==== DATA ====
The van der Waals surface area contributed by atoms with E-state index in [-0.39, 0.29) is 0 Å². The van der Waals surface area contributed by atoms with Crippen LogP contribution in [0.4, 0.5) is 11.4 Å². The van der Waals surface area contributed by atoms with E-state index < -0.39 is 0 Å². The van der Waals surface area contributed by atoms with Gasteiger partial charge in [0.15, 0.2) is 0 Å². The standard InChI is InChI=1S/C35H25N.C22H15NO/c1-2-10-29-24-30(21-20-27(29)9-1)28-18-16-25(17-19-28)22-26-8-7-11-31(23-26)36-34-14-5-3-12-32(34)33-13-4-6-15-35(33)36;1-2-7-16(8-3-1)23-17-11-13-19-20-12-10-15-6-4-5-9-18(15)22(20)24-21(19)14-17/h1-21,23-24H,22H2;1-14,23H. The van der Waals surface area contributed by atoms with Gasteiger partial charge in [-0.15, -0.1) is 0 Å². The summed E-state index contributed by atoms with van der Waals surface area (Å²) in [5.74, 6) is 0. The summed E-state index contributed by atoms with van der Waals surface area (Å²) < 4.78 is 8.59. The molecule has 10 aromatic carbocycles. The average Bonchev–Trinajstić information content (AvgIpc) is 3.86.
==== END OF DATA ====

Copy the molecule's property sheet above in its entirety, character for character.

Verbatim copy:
The van der Waals surface area contributed by atoms with E-state index in [-0.39, 0.29) is 0 Å². The van der Waals surface area contributed by atoms with Crippen LogP contribution in [0.4, 0.5) is 11.4 Å². The van der Waals surface area contributed by atoms with E-state index < -0.39 is 0 Å². The van der Waals surface area contributed by atoms with Gasteiger partial charge in [0.15, 0.2) is 0 Å². The standard InChI is InChI=1S/C35H25N.C22H15NO/c1-2-10-29-24-30(21-20-27(29)9-1)28-18-16-25(17-19-28)22-26-8-7-11-31(23-26)36-34-14-5-3-12-32(34)33-13-4-6-15-35(33)36;1-2-7-16(8-3-1)23-17-11-13-19-20-12-10-15-6-4-5-9-18(15)22(20)24-21(19)14-17/h1-21,23-24H,22H2;1-14,23H. The van der Waals surface area contributed by atoms with Gasteiger partial charge in [-0.15, -0.1) is 0 Å². The summed E-state index contributed by atoms with van der Waals surface area (Å²) in [5.74, 6) is 0. The summed E-state index contributed by atoms with van der Waals surface area (Å²) < 4.78 is 8.59. The molecule has 10 aromatic carbocycles. The average Bonchev–Trinajstić information content (AvgIpc) is 3.86.